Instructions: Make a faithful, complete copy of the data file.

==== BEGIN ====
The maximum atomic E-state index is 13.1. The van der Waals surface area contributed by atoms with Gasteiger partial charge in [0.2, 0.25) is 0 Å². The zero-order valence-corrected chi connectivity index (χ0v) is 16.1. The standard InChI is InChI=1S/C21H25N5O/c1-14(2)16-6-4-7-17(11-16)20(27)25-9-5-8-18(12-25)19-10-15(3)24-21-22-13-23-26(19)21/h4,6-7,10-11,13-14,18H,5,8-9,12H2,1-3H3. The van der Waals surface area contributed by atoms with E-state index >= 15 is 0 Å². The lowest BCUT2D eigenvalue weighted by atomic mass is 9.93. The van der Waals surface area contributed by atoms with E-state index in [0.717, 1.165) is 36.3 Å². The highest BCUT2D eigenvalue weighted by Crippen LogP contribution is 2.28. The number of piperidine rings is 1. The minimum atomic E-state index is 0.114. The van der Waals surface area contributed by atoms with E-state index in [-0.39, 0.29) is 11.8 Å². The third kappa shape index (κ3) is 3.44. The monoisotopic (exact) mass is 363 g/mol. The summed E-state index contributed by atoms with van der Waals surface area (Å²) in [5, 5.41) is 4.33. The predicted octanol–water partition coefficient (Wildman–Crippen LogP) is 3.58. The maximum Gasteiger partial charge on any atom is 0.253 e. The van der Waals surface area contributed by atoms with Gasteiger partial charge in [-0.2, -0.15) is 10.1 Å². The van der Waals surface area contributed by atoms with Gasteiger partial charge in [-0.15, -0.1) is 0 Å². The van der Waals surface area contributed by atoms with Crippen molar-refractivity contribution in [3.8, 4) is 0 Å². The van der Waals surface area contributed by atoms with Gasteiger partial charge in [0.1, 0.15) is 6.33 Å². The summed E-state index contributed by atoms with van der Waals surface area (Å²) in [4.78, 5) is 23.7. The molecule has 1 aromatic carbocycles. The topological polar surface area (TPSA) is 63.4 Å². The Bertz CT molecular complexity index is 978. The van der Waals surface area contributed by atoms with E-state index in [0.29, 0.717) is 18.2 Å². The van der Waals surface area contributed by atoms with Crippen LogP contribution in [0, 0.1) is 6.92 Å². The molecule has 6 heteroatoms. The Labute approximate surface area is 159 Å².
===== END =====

The maximum atomic E-state index is 13.1. The van der Waals surface area contributed by atoms with Gasteiger partial charge in [0.2, 0.25) is 0 Å². The zero-order valence-corrected chi connectivity index (χ0v) is 16.1. The standard InChI is InChI=1S/C21H25N5O/c1-14(2)16-6-4-7-17(11-16)20(27)25-9-5-8-18(12-25)19-10-15(3)24-21-22-13-23-26(19)21/h4,6-7,10-11,13-14,18H,5,8-9,12H2,1-3H3. The van der Waals surface area contributed by atoms with E-state index >= 15 is 0 Å². The lowest BCUT2D eigenvalue weighted by atomic mass is 9.93. The van der Waals surface area contributed by atoms with E-state index in [0.717, 1.165) is 36.3 Å². The highest BCUT2D eigenvalue weighted by Crippen LogP contribution is 2.28. The number of piperidine rings is 1. The minimum atomic E-state index is 0.114. The van der Waals surface area contributed by atoms with E-state index in [-0.39, 0.29) is 11.8 Å². The third kappa shape index (κ3) is 3.44. The monoisotopic (exact) mass is 363 g/mol. The summed E-state index contributed by atoms with van der Waals surface area (Å²) in [5, 5.41) is 4.33. The predicted octanol–water partition coefficient (Wildman–Crippen LogP) is 3.58. The maximum Gasteiger partial charge on any atom is 0.253 e. The van der Waals surface area contributed by atoms with Gasteiger partial charge in [-0.2, -0.15) is 10.1 Å². The van der Waals surface area contributed by atoms with Gasteiger partial charge in [-0.15, -0.1) is 0 Å². The van der Waals surface area contributed by atoms with Crippen molar-refractivity contribution in [3.8, 4) is 0 Å². The van der Waals surface area contributed by atoms with Gasteiger partial charge in [0.1, 0.15) is 6.33 Å². The summed E-state index contributed by atoms with van der Waals surface area (Å²) in [4.78, 5) is 23.7. The molecule has 1 aromatic carbocycles. The topological polar surface area (TPSA) is 63.4 Å². The Bertz CT molecular complexity index is 978. The van der Waals surface area contributed by atoms with E-state index in [0.29, 0.717) is 18.2 Å². The van der Waals surface area contributed by atoms with Crippen LogP contribution in [0, 0.1) is 6.92 Å². The molecule has 6 heteroatoms. The Labute approximate surface area is 159 Å².